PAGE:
Scientists who have been examining earthquakes in Colorado and its neighboring states for about four decades believe that the practice of disposing of wastewater by drilling and injecting it underground may cause seismic activity, the Denver Post has reported.

The claim was made by the U.S. Geological Survey but Colorado officials cautiously expressed doubt about the findings, saying that more research is needed to prove the relationship between earthquakes and fracking wastewater disposal. However, they added that all company permits are being reviewed to evaluate seismic risks, following a 5.3-magnitude earthquake just outside the city of Trinidad last year.

According to the Denver Post, there are about 330 fracking wastewater disposal wells drilled around Colorado. Drilling companies use these disposal wells to dispose of brine water and chemical waste that result from hydraulic fracturing, or fracking, in the production of oil and gas. Over recent years the disposal of fracking waste in underground wells has become more common, since it is considered to be more environmentally friendly than having it dumped in rivers.

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The wastewater report, due to be presented at an American Geophysical Union summit, highlights the need for a debate on disposal wells, said Justin Rubinstein, co-author of the report. This is a risk to society and it needs to be taken into account, he told the Denver Post.

The U.S. Geological Survey stated that the Trinidad earthquake and a similar 5.6-magnitude quake in Oklahoma were both triggered by injections of fracking waste disposal underground. Their research found that there were five quakes of magnitude of at least 3.0 that occurred between 1970 and 2001 in the Raton Basin in northern New Mexico and in southern Colorado. In comparison, between 2001 and 2010 there were 95 quakes of the same magnitude, leading them to the conclusion that oil and gas fracking operations caused the majority, or even all of them. The research discovered that most earthquakes were located within three miles of active disposal wells and those wells contained very large volumes of wastewater.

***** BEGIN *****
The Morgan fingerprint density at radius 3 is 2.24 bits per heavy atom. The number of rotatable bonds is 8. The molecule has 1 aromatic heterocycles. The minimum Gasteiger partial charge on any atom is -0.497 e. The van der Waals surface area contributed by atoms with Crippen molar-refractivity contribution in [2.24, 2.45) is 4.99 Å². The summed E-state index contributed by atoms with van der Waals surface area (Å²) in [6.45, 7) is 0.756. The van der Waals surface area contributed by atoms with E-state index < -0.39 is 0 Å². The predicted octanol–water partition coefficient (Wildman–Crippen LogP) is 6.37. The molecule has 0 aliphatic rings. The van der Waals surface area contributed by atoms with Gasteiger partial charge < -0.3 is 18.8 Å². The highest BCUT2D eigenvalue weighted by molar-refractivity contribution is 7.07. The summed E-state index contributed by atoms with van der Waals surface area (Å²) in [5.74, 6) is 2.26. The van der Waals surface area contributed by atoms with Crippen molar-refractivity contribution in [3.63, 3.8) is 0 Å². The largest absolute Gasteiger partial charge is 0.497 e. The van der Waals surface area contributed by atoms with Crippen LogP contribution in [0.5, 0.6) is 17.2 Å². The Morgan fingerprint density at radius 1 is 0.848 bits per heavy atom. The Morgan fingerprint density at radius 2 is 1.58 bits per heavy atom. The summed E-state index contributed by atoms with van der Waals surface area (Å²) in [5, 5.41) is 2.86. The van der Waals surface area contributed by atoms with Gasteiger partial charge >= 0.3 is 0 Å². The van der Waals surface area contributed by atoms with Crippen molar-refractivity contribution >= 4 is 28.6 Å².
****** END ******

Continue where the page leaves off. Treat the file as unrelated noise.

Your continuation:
However, Rubinstein explained that of the 40,000 disposal wells drilled across the U.S., only a small proportion of them are thought to have caused problems. There should be a more detailed analysis of the data so that a better understanding of the issue can be obtained, because if the problem is not addressed it could lead to very serious consequences, he noted.

Colorado Geologic Survey chief Vince Matthews told the Denver Post that state geologists were asked by Colorado’s Oil and Gas Conservation Commission (COGCC) last year to review all permits issued to companies for drilling disposal wells and to assess the seismic risk. So far, 35 of the 330 have been looked into. The commission recommends that operators pay attention even to small quakes and install seismic sensors. Other criteria that they are looking at include whether earthquakes have historically been recorded near a well, the presence of fault lines in the area and the direction of cracks in the rock.